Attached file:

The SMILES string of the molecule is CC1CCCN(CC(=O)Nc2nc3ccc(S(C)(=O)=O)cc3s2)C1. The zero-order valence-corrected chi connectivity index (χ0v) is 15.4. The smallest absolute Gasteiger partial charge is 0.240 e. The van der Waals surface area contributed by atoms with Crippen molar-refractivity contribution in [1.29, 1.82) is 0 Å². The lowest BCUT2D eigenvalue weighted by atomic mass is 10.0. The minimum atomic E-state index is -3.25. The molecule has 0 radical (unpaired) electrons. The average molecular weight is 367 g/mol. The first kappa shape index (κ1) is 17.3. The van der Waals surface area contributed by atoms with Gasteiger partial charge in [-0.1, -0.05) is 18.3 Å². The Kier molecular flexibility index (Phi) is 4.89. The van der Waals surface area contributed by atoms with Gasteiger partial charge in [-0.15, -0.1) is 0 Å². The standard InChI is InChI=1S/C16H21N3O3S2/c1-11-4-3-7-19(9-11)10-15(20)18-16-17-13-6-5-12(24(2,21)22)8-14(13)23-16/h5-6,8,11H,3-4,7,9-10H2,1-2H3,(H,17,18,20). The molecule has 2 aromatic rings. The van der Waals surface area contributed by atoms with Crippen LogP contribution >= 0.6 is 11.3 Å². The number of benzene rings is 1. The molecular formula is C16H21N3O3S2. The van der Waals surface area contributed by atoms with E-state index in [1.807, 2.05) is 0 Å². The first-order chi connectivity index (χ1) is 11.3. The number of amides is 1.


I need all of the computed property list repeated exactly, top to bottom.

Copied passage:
The SMILES string of the molecule is CC1CCCN(CC(=O)Nc2nc3ccc(S(C)(=O)=O)cc3s2)C1. The zero-order valence-corrected chi connectivity index (χ0v) is 15.4. The smallest absolute Gasteiger partial charge is 0.240 e. The van der Waals surface area contributed by atoms with Crippen molar-refractivity contribution in [1.29, 1.82) is 0 Å². The lowest BCUT2D eigenvalue weighted by atomic mass is 10.0. The minimum atomic E-state index is -3.25. The molecule has 0 radical (unpaired) electrons. The average molecular weight is 367 g/mol. The first kappa shape index (κ1) is 17.3. The van der Waals surface area contributed by atoms with Gasteiger partial charge in [-0.1, -0.05) is 18.3 Å². The Kier molecular flexibility index (Phi) is 4.89. The van der Waals surface area contributed by atoms with Gasteiger partial charge in [-0.15, -0.1) is 0 Å². The standard InChI is InChI=1S/C16H21N3O3S2/c1-11-4-3-7-19(9-11)10-15(20)18-16-17-13-6-5-12(24(2,21)22)8-14(13)23-16/h5-6,8,11H,3-4,7,9-10H2,1-2H3,(H,17,18,20). The molecule has 2 aromatic rings. The van der Waals surface area contributed by atoms with Crippen LogP contribution >= 0.6 is 11.3 Å². The number of benzene rings is 1. The molecular formula is C16H21N3O3S2. The van der Waals surface area contributed by atoms with E-state index in [1.807, 2.05) is 0 Å². The first-order chi connectivity index (χ1) is 11.3. The number of amides is 1.